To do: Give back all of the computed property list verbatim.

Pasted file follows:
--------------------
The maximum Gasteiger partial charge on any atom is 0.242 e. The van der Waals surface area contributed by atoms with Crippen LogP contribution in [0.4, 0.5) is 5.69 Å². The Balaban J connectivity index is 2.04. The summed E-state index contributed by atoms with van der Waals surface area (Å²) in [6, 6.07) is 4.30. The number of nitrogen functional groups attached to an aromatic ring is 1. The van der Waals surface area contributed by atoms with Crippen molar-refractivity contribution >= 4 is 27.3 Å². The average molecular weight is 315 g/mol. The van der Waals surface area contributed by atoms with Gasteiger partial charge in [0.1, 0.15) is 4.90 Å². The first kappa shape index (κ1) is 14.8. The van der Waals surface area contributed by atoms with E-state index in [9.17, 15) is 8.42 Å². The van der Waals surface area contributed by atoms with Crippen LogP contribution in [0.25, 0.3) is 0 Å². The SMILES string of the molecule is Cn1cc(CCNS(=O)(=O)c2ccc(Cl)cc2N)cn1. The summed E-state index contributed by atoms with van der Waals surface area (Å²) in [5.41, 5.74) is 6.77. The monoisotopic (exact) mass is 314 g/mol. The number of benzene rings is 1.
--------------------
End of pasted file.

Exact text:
The maximum Gasteiger partial charge on any atom is 0.242 e. The van der Waals surface area contributed by atoms with Crippen LogP contribution in [0.4, 0.5) is 5.69 Å². The Balaban J connectivity index is 2.04. The summed E-state index contributed by atoms with van der Waals surface area (Å²) in [6, 6.07) is 4.30. The number of nitrogen functional groups attached to an aromatic ring is 1. The van der Waals surface area contributed by atoms with Crippen molar-refractivity contribution >= 4 is 27.3 Å². The average molecular weight is 315 g/mol. The van der Waals surface area contributed by atoms with Gasteiger partial charge in [0.1, 0.15) is 4.90 Å². The first kappa shape index (κ1) is 14.8. The van der Waals surface area contributed by atoms with E-state index in [9.17, 15) is 8.42 Å². The van der Waals surface area contributed by atoms with Crippen LogP contribution in [0.25, 0.3) is 0 Å². The SMILES string of the molecule is Cn1cc(CCNS(=O)(=O)c2ccc(Cl)cc2N)cn1. The summed E-state index contributed by atoms with van der Waals surface area (Å²) in [5.41, 5.74) is 6.77. The monoisotopic (exact) mass is 314 g/mol. The number of benzene rings is 1.